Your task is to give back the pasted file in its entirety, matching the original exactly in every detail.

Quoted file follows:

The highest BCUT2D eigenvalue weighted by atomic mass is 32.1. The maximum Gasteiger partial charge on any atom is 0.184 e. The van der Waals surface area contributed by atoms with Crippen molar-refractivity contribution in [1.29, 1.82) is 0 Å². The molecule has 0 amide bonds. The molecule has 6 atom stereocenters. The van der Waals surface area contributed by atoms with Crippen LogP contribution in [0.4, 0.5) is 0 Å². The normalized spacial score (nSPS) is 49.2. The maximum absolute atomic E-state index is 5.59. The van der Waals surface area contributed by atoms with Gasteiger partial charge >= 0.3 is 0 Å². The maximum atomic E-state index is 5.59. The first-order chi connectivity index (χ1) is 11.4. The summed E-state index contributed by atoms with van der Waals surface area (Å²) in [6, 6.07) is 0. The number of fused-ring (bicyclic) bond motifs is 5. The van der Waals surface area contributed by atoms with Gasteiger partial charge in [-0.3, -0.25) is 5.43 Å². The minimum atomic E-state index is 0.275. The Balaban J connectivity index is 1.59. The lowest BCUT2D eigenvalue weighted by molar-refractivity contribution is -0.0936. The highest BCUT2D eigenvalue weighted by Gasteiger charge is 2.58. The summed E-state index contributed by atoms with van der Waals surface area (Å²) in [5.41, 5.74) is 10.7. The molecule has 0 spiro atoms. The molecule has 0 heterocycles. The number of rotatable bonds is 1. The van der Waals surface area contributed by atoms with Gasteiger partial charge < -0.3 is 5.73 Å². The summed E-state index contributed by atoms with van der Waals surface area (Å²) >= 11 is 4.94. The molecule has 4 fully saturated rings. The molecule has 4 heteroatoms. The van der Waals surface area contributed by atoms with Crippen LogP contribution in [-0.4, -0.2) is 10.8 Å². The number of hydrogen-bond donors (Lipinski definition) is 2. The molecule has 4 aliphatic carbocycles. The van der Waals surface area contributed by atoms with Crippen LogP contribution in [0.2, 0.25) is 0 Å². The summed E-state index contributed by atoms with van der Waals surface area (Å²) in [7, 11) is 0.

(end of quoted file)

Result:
The highest BCUT2D eigenvalue weighted by atomic mass is 32.1. The maximum Gasteiger partial charge on any atom is 0.184 e. The van der Waals surface area contributed by atoms with Crippen molar-refractivity contribution in [1.29, 1.82) is 0 Å². The molecule has 0 amide bonds. The molecule has 6 atom stereocenters. The van der Waals surface area contributed by atoms with Crippen LogP contribution in [0.4, 0.5) is 0 Å². The normalized spacial score (nSPS) is 49.2. The maximum absolute atomic E-state index is 5.59. The van der Waals surface area contributed by atoms with Gasteiger partial charge >= 0.3 is 0 Å². The maximum atomic E-state index is 5.59. The first-order chi connectivity index (χ1) is 11.4. The summed E-state index contributed by atoms with van der Waals surface area (Å²) in [6, 6.07) is 0. The number of fused-ring (bicyclic) bond motifs is 5. The van der Waals surface area contributed by atoms with Gasteiger partial charge in [-0.3, -0.25) is 5.43 Å². The minimum atomic E-state index is 0.275. The Balaban J connectivity index is 1.59. The lowest BCUT2D eigenvalue weighted by molar-refractivity contribution is -0.0936. The highest BCUT2D eigenvalue weighted by Gasteiger charge is 2.58. The summed E-state index contributed by atoms with van der Waals surface area (Å²) in [5.41, 5.74) is 10.7. The molecule has 0 spiro atoms. The molecule has 0 heterocycles. The number of rotatable bonds is 1. The van der Waals surface area contributed by atoms with Gasteiger partial charge < -0.3 is 5.73 Å². The summed E-state index contributed by atoms with van der Waals surface area (Å²) >= 11 is 4.94. The molecule has 4 fully saturated rings. The molecule has 4 heteroatoms. The van der Waals surface area contributed by atoms with Crippen LogP contribution in [-0.4, -0.2) is 10.8 Å². The number of hydrogen-bond donors (Lipinski definition) is 2. The molecule has 4 aliphatic carbocycles. The van der Waals surface area contributed by atoms with Crippen LogP contribution in [0.2, 0.25) is 0 Å². The summed E-state index contributed by atoms with van der Waals surface area (Å²) in [7, 11) is 0.